Jeffrey Tambor Wins Lead Actor In A Comedy At The Emmys For 'Transparent,' & His Speech Is So Important

Rejoice, fans of Transparent, and watch out Jimmy Kimmel! On Sunday, just as Kimmel predicted in his opening monologue, Jeffrey Tambor won Lead Actor in a Comedy at the Emmy awards, and his speech was just as poignant as you'd expect. His win says a lot about the state of television in a world where basically every show seems to be Emmy-winning quality, and yet Transparent still manages to stand out. And, by rewarding a show like Transparent, the Emmys are casting a light on such an important issue — the need to celebrate transgender people and their stories.

The nominees this year also included Aziz Ansari in Master of None, Thomas Middleditch in Silicon Valley, Will Forte in The Last Man On Earth, and Anthony Anderson in Black-ish. That's a pretty impressive list, representing actors from network to cable and streaming sites alike. It would have been nice to see Andy Samberg, Billy Eichner, Randall Park, Chris Messina, and Jerrod Carmichael nominated, too — but this is a strong group nonetheless.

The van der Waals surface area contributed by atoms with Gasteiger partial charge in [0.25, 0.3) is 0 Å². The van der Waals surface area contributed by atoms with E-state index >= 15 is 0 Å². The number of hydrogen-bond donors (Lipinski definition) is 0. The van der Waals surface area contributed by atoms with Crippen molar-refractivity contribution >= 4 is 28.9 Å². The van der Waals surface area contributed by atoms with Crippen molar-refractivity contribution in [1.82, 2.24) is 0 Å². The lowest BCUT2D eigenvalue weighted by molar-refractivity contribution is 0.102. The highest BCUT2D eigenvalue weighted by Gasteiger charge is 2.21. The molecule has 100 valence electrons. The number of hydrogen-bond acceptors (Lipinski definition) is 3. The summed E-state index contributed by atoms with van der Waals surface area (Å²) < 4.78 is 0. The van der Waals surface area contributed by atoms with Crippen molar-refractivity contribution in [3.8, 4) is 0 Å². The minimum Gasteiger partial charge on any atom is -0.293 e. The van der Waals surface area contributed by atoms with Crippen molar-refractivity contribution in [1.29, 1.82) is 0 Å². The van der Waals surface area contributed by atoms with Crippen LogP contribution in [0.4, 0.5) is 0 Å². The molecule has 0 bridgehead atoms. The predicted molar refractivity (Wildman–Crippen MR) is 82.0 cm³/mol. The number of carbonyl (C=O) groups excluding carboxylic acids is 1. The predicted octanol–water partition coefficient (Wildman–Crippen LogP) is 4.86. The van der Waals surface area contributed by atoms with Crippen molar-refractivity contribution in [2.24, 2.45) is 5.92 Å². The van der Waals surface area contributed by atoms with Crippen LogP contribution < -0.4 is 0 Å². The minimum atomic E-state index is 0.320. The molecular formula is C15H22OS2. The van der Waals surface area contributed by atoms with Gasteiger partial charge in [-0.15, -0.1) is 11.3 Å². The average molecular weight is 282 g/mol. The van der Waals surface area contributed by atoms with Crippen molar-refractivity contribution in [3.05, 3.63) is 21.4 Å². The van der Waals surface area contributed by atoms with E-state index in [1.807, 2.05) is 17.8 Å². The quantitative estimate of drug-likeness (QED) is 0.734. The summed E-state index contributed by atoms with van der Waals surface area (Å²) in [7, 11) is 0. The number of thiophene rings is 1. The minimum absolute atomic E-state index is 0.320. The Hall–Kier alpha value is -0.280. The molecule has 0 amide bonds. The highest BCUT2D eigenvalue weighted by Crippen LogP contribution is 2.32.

When Tambor's win was announced, presented by James Corden, nobody was surprised, but everyone seemed thrilled. Arrested Development fans might've even caught the actor high-fiving Tony Hale, his former TV son, in a sweet moment. There weren't any bits in the actor's acceptance speech — that's typically something that the ladies of comedy put together when wrangled by 2016 Emmy Winner (finally) Amy Poehler. But it was still a big moment to celebrate, as the honor is Tambor's second Emmy for Transparent.

"What they take away," Tambor began, referring to the trophy that was given to him earlier on in the show and then jokingly removed. "May I be very, very clear about something? There is no Best Actor. OK? I'm so honored to be in this category with these artistic killers." He thanked the cast, talking about how the experience would be "lesser" without them. "To [creator] Jill Soloway, you changed my life. You changed my life. You changed everything."

Then, he ended with a plea that is very important to the subject of his series. "You creative sparks — please give transgender talent a chance," he said, referring to Hollywood execs. "Give them an audition. Give them their story. I would be happy if I were the last cisgender man to play a transgender woman. We have a lot of work to do."

So, so true. While shows like Transparent are able to "topple the patriarchy," as creator Jill Soloway said, in their own way, there still is a major lack of representation in Hollywood. Hopefully, Transparent's wins can help to further this cause.